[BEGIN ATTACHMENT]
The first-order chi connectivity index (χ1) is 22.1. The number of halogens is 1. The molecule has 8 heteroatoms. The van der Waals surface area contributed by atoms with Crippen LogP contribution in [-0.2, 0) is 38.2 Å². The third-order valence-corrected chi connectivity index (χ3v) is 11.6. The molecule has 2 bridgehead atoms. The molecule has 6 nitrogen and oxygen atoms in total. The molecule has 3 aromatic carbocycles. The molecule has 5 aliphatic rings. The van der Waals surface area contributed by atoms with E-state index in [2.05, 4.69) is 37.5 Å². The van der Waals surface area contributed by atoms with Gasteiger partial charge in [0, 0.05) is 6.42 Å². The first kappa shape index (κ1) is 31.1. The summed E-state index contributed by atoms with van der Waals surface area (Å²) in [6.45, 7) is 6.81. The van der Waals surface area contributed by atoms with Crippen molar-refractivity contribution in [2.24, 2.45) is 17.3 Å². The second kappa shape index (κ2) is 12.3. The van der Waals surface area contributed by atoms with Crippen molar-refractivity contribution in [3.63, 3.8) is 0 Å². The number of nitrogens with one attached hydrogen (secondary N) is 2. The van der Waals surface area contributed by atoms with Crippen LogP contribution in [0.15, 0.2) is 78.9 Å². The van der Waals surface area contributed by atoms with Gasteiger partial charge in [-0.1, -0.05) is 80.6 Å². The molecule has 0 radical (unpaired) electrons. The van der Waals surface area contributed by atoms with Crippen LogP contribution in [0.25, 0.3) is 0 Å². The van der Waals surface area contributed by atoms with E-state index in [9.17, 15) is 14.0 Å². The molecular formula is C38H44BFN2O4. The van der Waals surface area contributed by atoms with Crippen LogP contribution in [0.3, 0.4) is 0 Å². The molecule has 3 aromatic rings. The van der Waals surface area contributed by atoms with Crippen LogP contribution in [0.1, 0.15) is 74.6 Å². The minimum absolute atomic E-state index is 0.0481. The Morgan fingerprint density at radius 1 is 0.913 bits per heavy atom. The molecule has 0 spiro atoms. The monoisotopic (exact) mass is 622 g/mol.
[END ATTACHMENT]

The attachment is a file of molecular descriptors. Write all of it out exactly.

The first-order chi connectivity index (χ1) is 22.1. The number of halogens is 1. The molecule has 8 heteroatoms. The van der Waals surface area contributed by atoms with Crippen LogP contribution in [-0.2, 0) is 38.2 Å². The third-order valence-corrected chi connectivity index (χ3v) is 11.6. The molecule has 2 bridgehead atoms. The molecule has 6 nitrogen and oxygen atoms in total. The molecule has 3 aromatic carbocycles. The molecule has 5 aliphatic rings. The van der Waals surface area contributed by atoms with E-state index in [2.05, 4.69) is 37.5 Å². The van der Waals surface area contributed by atoms with Gasteiger partial charge in [0, 0.05) is 6.42 Å². The first kappa shape index (κ1) is 31.1. The summed E-state index contributed by atoms with van der Waals surface area (Å²) in [6.45, 7) is 6.81. The van der Waals surface area contributed by atoms with Crippen molar-refractivity contribution in [2.24, 2.45) is 17.3 Å². The second kappa shape index (κ2) is 12.3. The van der Waals surface area contributed by atoms with Crippen molar-refractivity contribution in [3.63, 3.8) is 0 Å². The number of nitrogens with one attached hydrogen (secondary N) is 2. The van der Waals surface area contributed by atoms with Crippen LogP contribution in [0.15, 0.2) is 78.9 Å². The van der Waals surface area contributed by atoms with Gasteiger partial charge in [-0.1, -0.05) is 80.6 Å². The molecule has 0 radical (unpaired) electrons. The van der Waals surface area contributed by atoms with Crippen LogP contribution in [0.25, 0.3) is 0 Å². The van der Waals surface area contributed by atoms with E-state index in [9.17, 15) is 14.0 Å². The molecular formula is C38H44BFN2O4. The van der Waals surface area contributed by atoms with Crippen LogP contribution in [0.3, 0.4) is 0 Å². The molecule has 3 aromatic rings. The van der Waals surface area contributed by atoms with Crippen LogP contribution in [0.1, 0.15) is 74.6 Å². The minimum absolute atomic E-state index is 0.0481. The Morgan fingerprint density at radius 1 is 0.913 bits per heavy atom. The molecule has 0 spiro atoms. The monoisotopic (exact) mass is 622 g/mol.